With the Budget now just six weeks away, rumours are emerging…or are they distracting kites being flown?
It is the time of year for Budget rumours to start appearing in the press. As usual, at this stage it is impossible to tell which are the genuine possibilities, as opposed to distractions promulgated by the Treasury to evoke relief when proven to be unfounded. Two ‘ideas’ that are grabbing the headlines at present are an increase in corporation tax and a revamping of residential property taxes. In this Bulletin we look at the former. We will return to the thorny issue of SDLT, Council Tax et al later.
Mr Sunak already has form on corporation tax. Section 5 of his first Finance Act as Chancellor (Finance Act 2020) scrapped the reduction in the rate of corporation tax from 19% to 17% which had been legislated for in the Finance Act 2016 by George Osborne. To be fair, the U-turn was set out in the Conservative’s 2019 election manifesto, albeit only obliquely. Boris Johnson revealed the decision to reverse the planned cut to the CBI conference in mid-November 2019, so that by the time the Conservative manifesto was published at the end of that month, all it said was ‘…by cutting corporation tax from 28 per cent to 19 per cent, we have encouraged more businesses to invest and grow in the UK’. A look at the costings document that accompanied the manifesto revealed the extra 2% on corporation tax to be producing the lion’s share of anticipated extra revenue – £5,200m out of £5,780m in 2021/22.
The pandemic has cut expectations of corporation tax inflow significantly. Back in March 2020, the Office for Budget Responsibility (OBR) projected onshore corporation tax receipts of £57.2bn in 2020/21, £58.7bn in 2021/22 and £61.4bn in 2022/23. By the time of the November Spending Review, it had revised those figures to £43.2bn, £48.5bn and £56.4bn respectively. Nevertheless, corporation tax remains the fourth largest source of revenue for the Treasury, after income tax, National Insurance and VAT. That leading trio are all subject to the manifesto pledge not to increase rates. The three also each put considerably more into the Exchequer’s coffers: £188.2bn, £140.8bn and £116.3bn respectively, based on the OBR’s November projections for 2020/21.
The HMRC tax ready reckoner, published last May estimated that a 1% increase in corporation tax in 2020/21 would have meant an extra £2.4bn of receipts during that year, rising to £3.1bn in 2021/22 and £3.4bn in 2022/23. Those figures take no account of the pandemic fall out, but suggest that each 1% increase from April 2021 might yield around £3bn extra by 2023/24.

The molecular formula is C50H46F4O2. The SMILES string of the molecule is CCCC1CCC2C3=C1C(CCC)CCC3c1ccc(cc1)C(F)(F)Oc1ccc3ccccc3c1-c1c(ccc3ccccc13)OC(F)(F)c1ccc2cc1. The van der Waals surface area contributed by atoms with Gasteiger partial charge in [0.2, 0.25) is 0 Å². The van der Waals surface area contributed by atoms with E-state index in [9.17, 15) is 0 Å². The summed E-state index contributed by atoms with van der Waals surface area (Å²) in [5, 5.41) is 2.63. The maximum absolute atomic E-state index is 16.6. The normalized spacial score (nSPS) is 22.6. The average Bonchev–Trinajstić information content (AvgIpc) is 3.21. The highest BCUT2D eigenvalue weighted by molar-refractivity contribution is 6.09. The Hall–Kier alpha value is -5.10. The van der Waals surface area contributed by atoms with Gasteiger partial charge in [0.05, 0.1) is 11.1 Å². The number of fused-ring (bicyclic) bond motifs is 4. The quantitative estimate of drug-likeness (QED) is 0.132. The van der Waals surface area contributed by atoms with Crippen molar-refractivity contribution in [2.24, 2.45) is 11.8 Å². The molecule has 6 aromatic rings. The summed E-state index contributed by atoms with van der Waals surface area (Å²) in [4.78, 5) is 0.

From a political viewpoint, corporation tax has the benefit of generally not directly affecting the electorate. As we have noted before, the Great British public is in favour of tax increases, as long as the rises do not apply to them personally. In practice corporation tax would hit some individuals directly – those who choose to work through their own private companies. The Chancellor has already shown limited interest in this sector, witness the way many company directors reliant on dividends have been allowed to fall between the Coronavirus Job Retention Scheme and the Self-Employed Income Support Scheme.
The UK has a low rate of corporation tax in comparison with other major economies. The OECD average for 2020 (including local taxes) is just over 23%, but this is distorted by many smaller economies with ultra-low rates (e.g. Hungary with 9% and Ireland with 12.5%). Larger countries tend to have higher rates – Germany has a 29.9% rate and France 32.02%, for example. At the last election, the Labour Party proposed raising the main corporation tax rate to 26% by 2022 (and introducing a small companies’ rate of 21%). It noted that such increases would still “…leave corporation tax rates for all firms lower than they were when the previous Labour government left office in 2010”.
Rates are only one part of the corporate tax mix, however. One other important element is investment allowances, where for large businesses the UK ranks down towards the bottom of the OECD tables. Mr Sunak could choose to combine improved capital allowances (the annual investment allowance has already been pegged at £1m for another year) with increased corporation tax rates as a package to encourage growth and tax only profits.
The Chancellor has been somewhat painted into a corner by manifesto pledges made in the pre-pandemic era which appear not to be amenable to the standard issue, pandemic-justified Government U-turn. Corporation tax rises look to be an attractive option, but would only be part of any long term financing solution.
Source: Tech Link